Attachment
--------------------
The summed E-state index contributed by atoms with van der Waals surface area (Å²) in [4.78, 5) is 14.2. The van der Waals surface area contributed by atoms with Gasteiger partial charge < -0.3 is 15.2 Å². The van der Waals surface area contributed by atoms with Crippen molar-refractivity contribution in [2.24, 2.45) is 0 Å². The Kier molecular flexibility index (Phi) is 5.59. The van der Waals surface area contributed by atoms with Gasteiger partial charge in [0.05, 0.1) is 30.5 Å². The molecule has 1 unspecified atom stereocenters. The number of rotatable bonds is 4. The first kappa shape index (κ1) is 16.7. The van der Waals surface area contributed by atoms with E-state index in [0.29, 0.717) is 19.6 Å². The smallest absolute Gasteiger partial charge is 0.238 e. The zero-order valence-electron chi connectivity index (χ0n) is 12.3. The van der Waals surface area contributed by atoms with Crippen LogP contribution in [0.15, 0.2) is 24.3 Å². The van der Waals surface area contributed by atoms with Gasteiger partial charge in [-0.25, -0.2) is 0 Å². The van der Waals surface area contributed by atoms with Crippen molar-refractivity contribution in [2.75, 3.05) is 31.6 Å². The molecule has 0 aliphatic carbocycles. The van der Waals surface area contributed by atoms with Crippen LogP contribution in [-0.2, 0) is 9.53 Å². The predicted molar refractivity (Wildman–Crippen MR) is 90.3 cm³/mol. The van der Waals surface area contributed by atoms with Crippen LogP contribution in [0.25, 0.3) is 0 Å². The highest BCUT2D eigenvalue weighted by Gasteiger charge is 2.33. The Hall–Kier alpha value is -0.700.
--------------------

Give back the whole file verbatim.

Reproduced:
The summed E-state index contributed by atoms with van der Waals surface area (Å²) in [4.78, 5) is 14.2. The van der Waals surface area contributed by atoms with Gasteiger partial charge < -0.3 is 15.2 Å². The van der Waals surface area contributed by atoms with Crippen molar-refractivity contribution in [2.24, 2.45) is 0 Å². The Kier molecular flexibility index (Phi) is 5.59. The van der Waals surface area contributed by atoms with Gasteiger partial charge in [0.05, 0.1) is 30.5 Å². The molecule has 1 unspecified atom stereocenters. The number of rotatable bonds is 4. The first kappa shape index (κ1) is 16.7. The van der Waals surface area contributed by atoms with E-state index in [0.29, 0.717) is 19.6 Å². The smallest absolute Gasteiger partial charge is 0.238 e. The zero-order valence-electron chi connectivity index (χ0n) is 12.3. The van der Waals surface area contributed by atoms with Crippen LogP contribution in [0.15, 0.2) is 24.3 Å². The van der Waals surface area contributed by atoms with Gasteiger partial charge in [-0.25, -0.2) is 0 Å². The van der Waals surface area contributed by atoms with Crippen molar-refractivity contribution in [2.75, 3.05) is 31.6 Å². The molecule has 0 aliphatic carbocycles. The van der Waals surface area contributed by atoms with Crippen LogP contribution in [-0.2, 0) is 9.53 Å². The predicted molar refractivity (Wildman–Crippen MR) is 90.3 cm³/mol. The van der Waals surface area contributed by atoms with Crippen LogP contribution in [0.25, 0.3) is 0 Å². The highest BCUT2D eigenvalue weighted by Gasteiger charge is 2.33. The Hall–Kier alpha value is -0.700.